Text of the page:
Heads up! We’re working hard to be accurate – but these are unusual times, so please always check before heading out.
Don’t waste time grieving for the Chicago Spire. Our skyline doesn’t need a 150-story cross between a drill bit and a dildo, and with the tower’s studios starting at $750,000, even its closets would have been out of most Chicagoans’ reach. But there are plenty of other local projects to fill the hole left by the Spire’s failure. Though smaller than Santiago Calatrava’s skyscraper, they’ll benefit a lot more people.
Fresh Moves Mobile Market will open this spring or summer—in a decommissioned CTA bus. Architecture for Humanity Chicago is retrofitting the vehicle so it can bring fresh produce to the city’s “food deserts.” According to an oft-cited 2006 report by researcher Mari Gallagher, these areas lacking sources of healthful food are home to more than 600,000 Chicagoans.
Local nonprofit Food Desert Action asked AFHC to design Fresh Moves Mobile Market as a cheaper, more flexible alternative to a conventional grocery store, AFHC codirector Katherine Darnstadt explains. Her organization’s volunteer design team preserved the bus’s center aisle, grab bars (which will be incorporated into shelving) and seats for the driver and cashier. In the future, AFHC hopes to install a biodiesel fuel system and solar panels to power the bus’s heating and air conditioning.
The Fresh Moves Mobile Market will debut in Lawndale multiple days each week, making two-hour stops at community-oriented sites such as schools, churches and hospitals. “The ongoing goal is to take this model and say, ‘Any major city can replicate this,’” Darnstadt says, “because it is this disused piece of infrastructure that you already have.” AFHC is also assisting with the design development of Whittier Elementary School’s La Casita fieldhouse in Pilsen, which Chicago Public Schools agreed to turn into a library after parents staged a 43-day sit-in.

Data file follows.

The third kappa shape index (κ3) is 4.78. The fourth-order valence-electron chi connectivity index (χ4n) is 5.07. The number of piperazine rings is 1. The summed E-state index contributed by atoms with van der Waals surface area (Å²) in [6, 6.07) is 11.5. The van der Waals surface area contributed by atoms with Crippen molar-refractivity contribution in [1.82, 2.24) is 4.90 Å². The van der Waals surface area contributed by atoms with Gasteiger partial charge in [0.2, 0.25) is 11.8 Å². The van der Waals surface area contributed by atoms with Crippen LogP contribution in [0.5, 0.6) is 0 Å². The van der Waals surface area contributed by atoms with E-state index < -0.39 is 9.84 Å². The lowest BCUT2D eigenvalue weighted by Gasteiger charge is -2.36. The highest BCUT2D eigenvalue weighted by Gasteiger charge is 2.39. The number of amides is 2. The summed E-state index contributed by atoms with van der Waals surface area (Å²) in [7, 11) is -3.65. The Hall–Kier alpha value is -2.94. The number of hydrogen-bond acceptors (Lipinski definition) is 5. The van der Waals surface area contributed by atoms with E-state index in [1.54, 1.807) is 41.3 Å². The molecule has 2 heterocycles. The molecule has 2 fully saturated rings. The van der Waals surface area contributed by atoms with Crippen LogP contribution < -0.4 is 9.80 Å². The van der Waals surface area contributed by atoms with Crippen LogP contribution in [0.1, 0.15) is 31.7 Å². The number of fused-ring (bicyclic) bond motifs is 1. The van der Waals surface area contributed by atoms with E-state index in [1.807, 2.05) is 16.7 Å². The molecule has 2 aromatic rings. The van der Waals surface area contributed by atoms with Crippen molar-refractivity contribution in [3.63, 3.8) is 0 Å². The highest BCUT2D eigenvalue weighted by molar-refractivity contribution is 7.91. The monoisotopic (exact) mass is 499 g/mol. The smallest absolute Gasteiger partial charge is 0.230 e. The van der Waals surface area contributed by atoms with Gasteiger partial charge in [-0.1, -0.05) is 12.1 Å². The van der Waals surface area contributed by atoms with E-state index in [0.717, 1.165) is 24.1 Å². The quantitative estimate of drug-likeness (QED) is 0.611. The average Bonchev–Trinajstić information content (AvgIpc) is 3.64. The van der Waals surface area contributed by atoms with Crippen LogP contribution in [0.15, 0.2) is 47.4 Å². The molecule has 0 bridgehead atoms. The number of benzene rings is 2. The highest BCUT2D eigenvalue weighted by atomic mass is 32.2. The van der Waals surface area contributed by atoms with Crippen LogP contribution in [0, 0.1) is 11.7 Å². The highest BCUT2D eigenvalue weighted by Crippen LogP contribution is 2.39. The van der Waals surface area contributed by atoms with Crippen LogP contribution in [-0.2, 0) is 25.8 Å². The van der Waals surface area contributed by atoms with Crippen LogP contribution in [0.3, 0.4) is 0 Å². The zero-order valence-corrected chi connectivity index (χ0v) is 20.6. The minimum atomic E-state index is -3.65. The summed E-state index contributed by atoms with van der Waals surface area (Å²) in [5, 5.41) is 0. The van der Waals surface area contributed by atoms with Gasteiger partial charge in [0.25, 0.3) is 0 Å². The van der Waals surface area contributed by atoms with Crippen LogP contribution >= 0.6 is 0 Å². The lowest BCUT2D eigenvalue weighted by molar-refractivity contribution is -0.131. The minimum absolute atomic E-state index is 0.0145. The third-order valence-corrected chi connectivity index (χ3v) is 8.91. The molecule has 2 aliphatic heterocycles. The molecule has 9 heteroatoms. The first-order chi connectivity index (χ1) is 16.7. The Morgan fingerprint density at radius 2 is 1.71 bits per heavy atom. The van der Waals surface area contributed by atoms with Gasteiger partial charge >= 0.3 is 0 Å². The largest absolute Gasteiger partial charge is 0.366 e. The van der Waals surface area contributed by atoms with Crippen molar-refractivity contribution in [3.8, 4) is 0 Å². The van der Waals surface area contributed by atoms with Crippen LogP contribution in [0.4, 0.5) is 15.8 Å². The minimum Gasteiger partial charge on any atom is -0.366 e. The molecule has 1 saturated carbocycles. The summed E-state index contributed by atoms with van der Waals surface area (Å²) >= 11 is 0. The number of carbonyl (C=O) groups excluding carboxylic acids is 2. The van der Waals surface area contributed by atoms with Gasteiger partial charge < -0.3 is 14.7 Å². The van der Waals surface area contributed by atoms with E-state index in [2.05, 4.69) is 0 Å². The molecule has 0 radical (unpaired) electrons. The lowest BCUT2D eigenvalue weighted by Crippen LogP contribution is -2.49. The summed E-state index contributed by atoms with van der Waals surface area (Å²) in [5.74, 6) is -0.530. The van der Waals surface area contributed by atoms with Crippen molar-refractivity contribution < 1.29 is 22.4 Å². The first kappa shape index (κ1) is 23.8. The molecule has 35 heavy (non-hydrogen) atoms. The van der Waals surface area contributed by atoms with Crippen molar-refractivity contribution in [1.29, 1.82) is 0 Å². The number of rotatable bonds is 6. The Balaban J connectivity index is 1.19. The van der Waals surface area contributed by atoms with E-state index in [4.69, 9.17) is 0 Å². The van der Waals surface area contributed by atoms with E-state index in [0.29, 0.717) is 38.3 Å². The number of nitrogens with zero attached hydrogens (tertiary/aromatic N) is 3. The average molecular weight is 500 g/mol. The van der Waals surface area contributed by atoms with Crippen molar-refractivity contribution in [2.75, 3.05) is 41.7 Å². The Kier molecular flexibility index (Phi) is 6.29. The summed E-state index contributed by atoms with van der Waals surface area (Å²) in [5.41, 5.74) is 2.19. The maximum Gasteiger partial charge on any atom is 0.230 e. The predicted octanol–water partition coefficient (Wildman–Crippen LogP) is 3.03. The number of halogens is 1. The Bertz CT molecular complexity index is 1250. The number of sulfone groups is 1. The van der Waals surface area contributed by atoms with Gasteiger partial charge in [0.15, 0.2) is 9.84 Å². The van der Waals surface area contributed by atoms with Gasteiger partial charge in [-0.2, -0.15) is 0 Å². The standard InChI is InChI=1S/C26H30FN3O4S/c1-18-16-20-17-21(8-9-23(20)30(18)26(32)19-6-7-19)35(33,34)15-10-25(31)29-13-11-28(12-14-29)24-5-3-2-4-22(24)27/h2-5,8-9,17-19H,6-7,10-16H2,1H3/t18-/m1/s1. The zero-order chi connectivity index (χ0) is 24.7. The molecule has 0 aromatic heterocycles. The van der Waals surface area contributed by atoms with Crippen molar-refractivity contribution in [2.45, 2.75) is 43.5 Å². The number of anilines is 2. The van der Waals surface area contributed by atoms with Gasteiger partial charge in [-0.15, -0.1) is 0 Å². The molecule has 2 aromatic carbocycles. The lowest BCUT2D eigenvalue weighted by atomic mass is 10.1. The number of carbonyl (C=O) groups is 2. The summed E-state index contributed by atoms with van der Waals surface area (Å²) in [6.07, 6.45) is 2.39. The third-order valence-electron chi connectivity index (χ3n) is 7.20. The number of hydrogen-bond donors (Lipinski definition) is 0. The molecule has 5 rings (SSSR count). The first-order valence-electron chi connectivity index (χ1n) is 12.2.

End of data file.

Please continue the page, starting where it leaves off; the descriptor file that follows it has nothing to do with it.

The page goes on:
The Mobile Food Collective, a so-called traveling cultural center designed and built by grad students from Chicago’s Archeworks school, already conducts workshops and cooking demonstrations around the city.
The MFC has what cocreator Derek Layes describes as a “guerrilla” setup: Its centerpiece is the “mother ship,” a ten-foot-long, wheeled tablelike structure that’s towed by car. Bikes with custom-made trailers can carry materials for programs at the “mother ship” or visit neighborhoods individually; portable storage modules double as seats.
This fun, inviting design helps the MFC fulfill its educational mission without coming off as preachy. “We wanted to have an exchange where we’ll give you a recipe if you give us a recipe,” Layes says. “…We want to have a dialogue with the community.”
Even Amtrak’s moving full speed ahead—on a $40 million renovation to Union Station (225 S Canal St) that may make train delays easier to handle. The project, overseen by Jones Lang LaSalle, adds new restrooms to the concourse level, expands existing lounge space and puts a new lounge below the staircase where the baby-carriage scene from The Untouchables was filmed. (Amtrak spokesman Marc Magliari expects the whole project to be completed in 2012 or 2013.)
The railroad also promises to reinstall air conditioning in the station’s Great Hall before the summer—for the first time since the early 1960s. That improvement’s not as flashy as the Spire, but it’s still pretty cool.